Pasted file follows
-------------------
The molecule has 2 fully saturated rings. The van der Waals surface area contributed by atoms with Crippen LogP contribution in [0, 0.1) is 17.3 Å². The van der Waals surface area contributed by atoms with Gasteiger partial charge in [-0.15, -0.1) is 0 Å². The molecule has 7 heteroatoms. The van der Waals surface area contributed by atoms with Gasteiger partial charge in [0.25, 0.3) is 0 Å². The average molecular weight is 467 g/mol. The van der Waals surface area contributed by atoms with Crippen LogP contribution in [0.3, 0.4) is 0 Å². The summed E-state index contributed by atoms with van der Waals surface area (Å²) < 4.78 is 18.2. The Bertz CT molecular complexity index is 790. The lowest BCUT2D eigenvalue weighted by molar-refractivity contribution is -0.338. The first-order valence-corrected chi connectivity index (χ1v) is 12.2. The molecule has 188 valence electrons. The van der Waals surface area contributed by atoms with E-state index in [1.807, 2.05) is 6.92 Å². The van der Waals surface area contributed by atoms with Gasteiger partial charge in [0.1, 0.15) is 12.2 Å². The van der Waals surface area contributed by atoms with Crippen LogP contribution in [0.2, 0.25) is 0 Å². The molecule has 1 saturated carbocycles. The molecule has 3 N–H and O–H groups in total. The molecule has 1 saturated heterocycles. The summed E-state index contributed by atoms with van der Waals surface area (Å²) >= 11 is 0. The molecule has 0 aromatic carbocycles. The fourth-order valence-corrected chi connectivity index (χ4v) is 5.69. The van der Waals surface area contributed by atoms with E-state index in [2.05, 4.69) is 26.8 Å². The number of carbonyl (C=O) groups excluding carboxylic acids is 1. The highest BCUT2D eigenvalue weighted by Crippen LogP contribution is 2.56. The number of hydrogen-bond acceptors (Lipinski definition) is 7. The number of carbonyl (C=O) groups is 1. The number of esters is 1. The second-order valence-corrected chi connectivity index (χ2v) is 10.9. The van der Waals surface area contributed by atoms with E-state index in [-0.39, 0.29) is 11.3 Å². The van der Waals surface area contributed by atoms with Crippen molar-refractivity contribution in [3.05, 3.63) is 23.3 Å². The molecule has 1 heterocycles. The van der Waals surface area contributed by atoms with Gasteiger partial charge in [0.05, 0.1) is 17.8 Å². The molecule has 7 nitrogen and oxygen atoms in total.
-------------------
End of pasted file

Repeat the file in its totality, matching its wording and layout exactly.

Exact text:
The molecule has 2 fully saturated rings. The van der Waals surface area contributed by atoms with Crippen LogP contribution in [0, 0.1) is 17.3 Å². The van der Waals surface area contributed by atoms with Gasteiger partial charge in [-0.15, -0.1) is 0 Å². The molecule has 7 heteroatoms. The van der Waals surface area contributed by atoms with Gasteiger partial charge in [0.25, 0.3) is 0 Å². The average molecular weight is 467 g/mol. The van der Waals surface area contributed by atoms with Crippen LogP contribution in [0.3, 0.4) is 0 Å². The summed E-state index contributed by atoms with van der Waals surface area (Å²) < 4.78 is 18.2. The Bertz CT molecular complexity index is 790. The lowest BCUT2D eigenvalue weighted by molar-refractivity contribution is -0.338. The first-order valence-corrected chi connectivity index (χ1v) is 12.2. The molecule has 188 valence electrons. The van der Waals surface area contributed by atoms with E-state index in [1.807, 2.05) is 6.92 Å². The van der Waals surface area contributed by atoms with Gasteiger partial charge in [0.1, 0.15) is 12.2 Å². The van der Waals surface area contributed by atoms with Crippen LogP contribution in [0.2, 0.25) is 0 Å². The molecule has 1 saturated carbocycles. The molecule has 3 N–H and O–H groups in total. The molecule has 1 saturated heterocycles. The summed E-state index contributed by atoms with van der Waals surface area (Å²) >= 11 is 0. The molecule has 0 aromatic carbocycles. The fourth-order valence-corrected chi connectivity index (χ4v) is 5.69. The van der Waals surface area contributed by atoms with E-state index in [2.05, 4.69) is 26.8 Å². The number of carbonyl (C=O) groups excluding carboxylic acids is 1. The highest BCUT2D eigenvalue weighted by Crippen LogP contribution is 2.56. The number of hydrogen-bond acceptors (Lipinski definition) is 7. The number of carbonyl (C=O) groups is 1. The number of esters is 1. The second-order valence-corrected chi connectivity index (χ2v) is 10.9. The van der Waals surface area contributed by atoms with E-state index in [-0.39, 0.29) is 11.3 Å². The van der Waals surface area contributed by atoms with Crippen molar-refractivity contribution in [3.05, 3.63) is 23.3 Å². The molecule has 1 heterocycles. The van der Waals surface area contributed by atoms with Gasteiger partial charge in [0.05, 0.1) is 17.8 Å². The molecule has 7 nitrogen and oxygen atoms in total.